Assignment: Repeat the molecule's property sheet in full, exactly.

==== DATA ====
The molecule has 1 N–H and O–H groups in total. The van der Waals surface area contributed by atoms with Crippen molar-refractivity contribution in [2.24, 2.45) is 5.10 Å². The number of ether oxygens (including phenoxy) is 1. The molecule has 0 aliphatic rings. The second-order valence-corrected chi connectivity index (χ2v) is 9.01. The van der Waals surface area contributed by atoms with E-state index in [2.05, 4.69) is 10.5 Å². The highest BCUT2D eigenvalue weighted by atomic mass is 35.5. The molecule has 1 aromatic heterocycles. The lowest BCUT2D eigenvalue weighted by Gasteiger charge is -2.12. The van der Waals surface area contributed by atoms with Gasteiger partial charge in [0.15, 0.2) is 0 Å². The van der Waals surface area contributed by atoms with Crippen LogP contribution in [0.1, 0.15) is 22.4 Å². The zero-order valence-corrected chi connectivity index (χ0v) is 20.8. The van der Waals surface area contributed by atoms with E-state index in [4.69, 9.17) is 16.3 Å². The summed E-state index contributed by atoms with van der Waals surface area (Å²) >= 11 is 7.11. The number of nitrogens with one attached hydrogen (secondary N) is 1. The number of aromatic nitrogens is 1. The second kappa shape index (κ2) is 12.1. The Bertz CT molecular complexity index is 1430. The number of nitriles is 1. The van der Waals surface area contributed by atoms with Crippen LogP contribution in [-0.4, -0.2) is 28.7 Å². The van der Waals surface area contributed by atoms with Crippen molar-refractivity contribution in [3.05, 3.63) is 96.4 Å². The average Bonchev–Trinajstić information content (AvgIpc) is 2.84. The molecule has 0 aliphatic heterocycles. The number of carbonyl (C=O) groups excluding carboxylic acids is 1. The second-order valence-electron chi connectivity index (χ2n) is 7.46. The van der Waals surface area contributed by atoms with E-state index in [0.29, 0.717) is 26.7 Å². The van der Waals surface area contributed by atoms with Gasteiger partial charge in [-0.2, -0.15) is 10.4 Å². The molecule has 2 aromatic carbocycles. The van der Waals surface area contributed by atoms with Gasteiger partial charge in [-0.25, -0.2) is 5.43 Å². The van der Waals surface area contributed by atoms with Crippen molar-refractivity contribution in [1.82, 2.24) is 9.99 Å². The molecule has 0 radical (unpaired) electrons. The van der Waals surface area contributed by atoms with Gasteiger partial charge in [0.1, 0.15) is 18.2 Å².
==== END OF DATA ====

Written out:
The molecule has 1 N–H and O–H groups in total. The van der Waals surface area contributed by atoms with Crippen molar-refractivity contribution in [2.24, 2.45) is 5.10 Å². The number of ether oxygens (including phenoxy) is 1. The molecule has 0 aliphatic rings. The second-order valence-corrected chi connectivity index (χ2v) is 9.01. The van der Waals surface area contributed by atoms with E-state index in [2.05, 4.69) is 10.5 Å². The highest BCUT2D eigenvalue weighted by atomic mass is 35.5. The molecule has 1 aromatic heterocycles. The lowest BCUT2D eigenvalue weighted by Gasteiger charge is -2.12. The van der Waals surface area contributed by atoms with Gasteiger partial charge in [0.15, 0.2) is 0 Å². The van der Waals surface area contributed by atoms with Crippen LogP contribution in [0.1, 0.15) is 22.4 Å². The zero-order valence-corrected chi connectivity index (χ0v) is 20.8. The van der Waals surface area contributed by atoms with E-state index in [4.69, 9.17) is 16.3 Å². The summed E-state index contributed by atoms with van der Waals surface area (Å²) >= 11 is 7.11. The number of nitrogens with one attached hydrogen (secondary N) is 1. The number of aromatic nitrogens is 1. The second kappa shape index (κ2) is 12.1. The Bertz CT molecular complexity index is 1430. The number of nitriles is 1. The van der Waals surface area contributed by atoms with Crippen LogP contribution in [-0.4, -0.2) is 28.7 Å². The van der Waals surface area contributed by atoms with Crippen molar-refractivity contribution in [3.05, 3.63) is 96.4 Å². The average Bonchev–Trinajstić information content (AvgIpc) is 2.84. The molecule has 0 aliphatic heterocycles. The number of carbonyl (C=O) groups excluding carboxylic acids is 1. The second-order valence-electron chi connectivity index (χ2n) is 7.46. The van der Waals surface area contributed by atoms with E-state index in [0.29, 0.717) is 26.7 Å². The van der Waals surface area contributed by atoms with Gasteiger partial charge in [-0.2, -0.15) is 10.4 Å². The molecule has 2 aromatic carbocycles. The van der Waals surface area contributed by atoms with Gasteiger partial charge in [-0.25, -0.2) is 5.43 Å². The van der Waals surface area contributed by atoms with Crippen molar-refractivity contribution in [1.82, 2.24) is 9.99 Å². The molecule has 0 radical (unpaired) electrons. The van der Waals surface area contributed by atoms with Gasteiger partial charge in [0.1, 0.15) is 18.2 Å².